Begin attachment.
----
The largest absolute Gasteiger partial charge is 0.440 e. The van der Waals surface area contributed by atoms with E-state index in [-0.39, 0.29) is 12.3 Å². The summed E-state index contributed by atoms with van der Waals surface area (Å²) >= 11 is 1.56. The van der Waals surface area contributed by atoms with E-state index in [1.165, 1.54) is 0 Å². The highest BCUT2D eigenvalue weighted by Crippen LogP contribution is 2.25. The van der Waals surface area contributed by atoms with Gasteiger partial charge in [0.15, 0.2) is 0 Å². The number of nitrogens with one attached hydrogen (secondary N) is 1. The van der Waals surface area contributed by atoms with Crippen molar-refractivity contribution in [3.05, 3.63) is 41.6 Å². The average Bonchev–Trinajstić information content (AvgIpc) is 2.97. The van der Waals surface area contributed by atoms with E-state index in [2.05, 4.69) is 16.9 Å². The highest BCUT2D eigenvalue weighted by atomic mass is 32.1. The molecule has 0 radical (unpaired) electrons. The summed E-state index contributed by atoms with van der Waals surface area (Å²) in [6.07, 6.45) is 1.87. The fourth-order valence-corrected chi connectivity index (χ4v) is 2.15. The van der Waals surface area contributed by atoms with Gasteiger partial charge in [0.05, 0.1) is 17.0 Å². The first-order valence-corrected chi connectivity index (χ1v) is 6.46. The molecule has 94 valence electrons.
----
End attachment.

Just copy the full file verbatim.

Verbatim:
The largest absolute Gasteiger partial charge is 0.440 e. The van der Waals surface area contributed by atoms with E-state index in [-0.39, 0.29) is 12.3 Å². The summed E-state index contributed by atoms with van der Waals surface area (Å²) >= 11 is 1.56. The van der Waals surface area contributed by atoms with E-state index in [1.165, 1.54) is 0 Å². The highest BCUT2D eigenvalue weighted by Crippen LogP contribution is 2.25. The van der Waals surface area contributed by atoms with Gasteiger partial charge in [0.15, 0.2) is 0 Å². The number of nitrogens with one attached hydrogen (secondary N) is 1. The van der Waals surface area contributed by atoms with Crippen molar-refractivity contribution in [3.05, 3.63) is 41.6 Å². The average Bonchev–Trinajstić information content (AvgIpc) is 2.97. The van der Waals surface area contributed by atoms with E-state index in [2.05, 4.69) is 16.9 Å². The highest BCUT2D eigenvalue weighted by atomic mass is 32.1. The molecule has 0 radical (unpaired) electrons. The summed E-state index contributed by atoms with van der Waals surface area (Å²) in [6.07, 6.45) is 1.87. The fourth-order valence-corrected chi connectivity index (χ4v) is 2.15. The van der Waals surface area contributed by atoms with Gasteiger partial charge in [0.05, 0.1) is 17.0 Å². The first-order valence-corrected chi connectivity index (χ1v) is 6.46. The molecule has 94 valence electrons.